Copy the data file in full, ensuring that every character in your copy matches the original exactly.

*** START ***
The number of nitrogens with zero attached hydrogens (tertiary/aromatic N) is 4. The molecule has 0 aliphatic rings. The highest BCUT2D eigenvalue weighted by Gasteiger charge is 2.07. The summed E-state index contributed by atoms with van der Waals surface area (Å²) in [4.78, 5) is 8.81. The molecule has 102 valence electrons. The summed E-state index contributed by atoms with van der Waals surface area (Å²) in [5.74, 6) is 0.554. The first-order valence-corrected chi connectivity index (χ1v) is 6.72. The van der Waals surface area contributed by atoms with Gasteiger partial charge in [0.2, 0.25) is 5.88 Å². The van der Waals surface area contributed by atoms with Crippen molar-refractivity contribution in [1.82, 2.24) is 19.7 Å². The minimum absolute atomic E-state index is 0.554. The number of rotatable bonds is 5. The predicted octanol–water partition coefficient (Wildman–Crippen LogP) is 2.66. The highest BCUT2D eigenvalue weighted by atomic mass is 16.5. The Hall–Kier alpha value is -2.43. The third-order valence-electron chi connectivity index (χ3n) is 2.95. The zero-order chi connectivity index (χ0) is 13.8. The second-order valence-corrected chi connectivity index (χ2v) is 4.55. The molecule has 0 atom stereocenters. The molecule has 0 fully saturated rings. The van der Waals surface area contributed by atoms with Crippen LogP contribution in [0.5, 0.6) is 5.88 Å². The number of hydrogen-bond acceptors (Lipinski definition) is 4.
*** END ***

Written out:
The number of nitrogens with zero attached hydrogens (tertiary/aromatic N) is 4. The molecule has 0 aliphatic rings. The highest BCUT2D eigenvalue weighted by Gasteiger charge is 2.07. The summed E-state index contributed by atoms with van der Waals surface area (Å²) in [4.78, 5) is 8.81. The molecule has 102 valence electrons. The summed E-state index contributed by atoms with van der Waals surface area (Å²) in [5.74, 6) is 0.554. The first-order valence-corrected chi connectivity index (χ1v) is 6.72. The van der Waals surface area contributed by atoms with Gasteiger partial charge in [0.2, 0.25) is 5.88 Å². The van der Waals surface area contributed by atoms with Crippen molar-refractivity contribution in [1.82, 2.24) is 19.7 Å². The minimum absolute atomic E-state index is 0.554. The number of rotatable bonds is 5. The predicted octanol–water partition coefficient (Wildman–Crippen LogP) is 2.66. The highest BCUT2D eigenvalue weighted by atomic mass is 16.5. The Hall–Kier alpha value is -2.43. The third-order valence-electron chi connectivity index (χ3n) is 2.95. The zero-order chi connectivity index (χ0) is 13.8. The second-order valence-corrected chi connectivity index (χ2v) is 4.55. The molecule has 0 atom stereocenters. The molecule has 0 fully saturated rings. The van der Waals surface area contributed by atoms with Crippen LogP contribution in [0.5, 0.6) is 5.88 Å². The number of hydrogen-bond acceptors (Lipinski definition) is 4.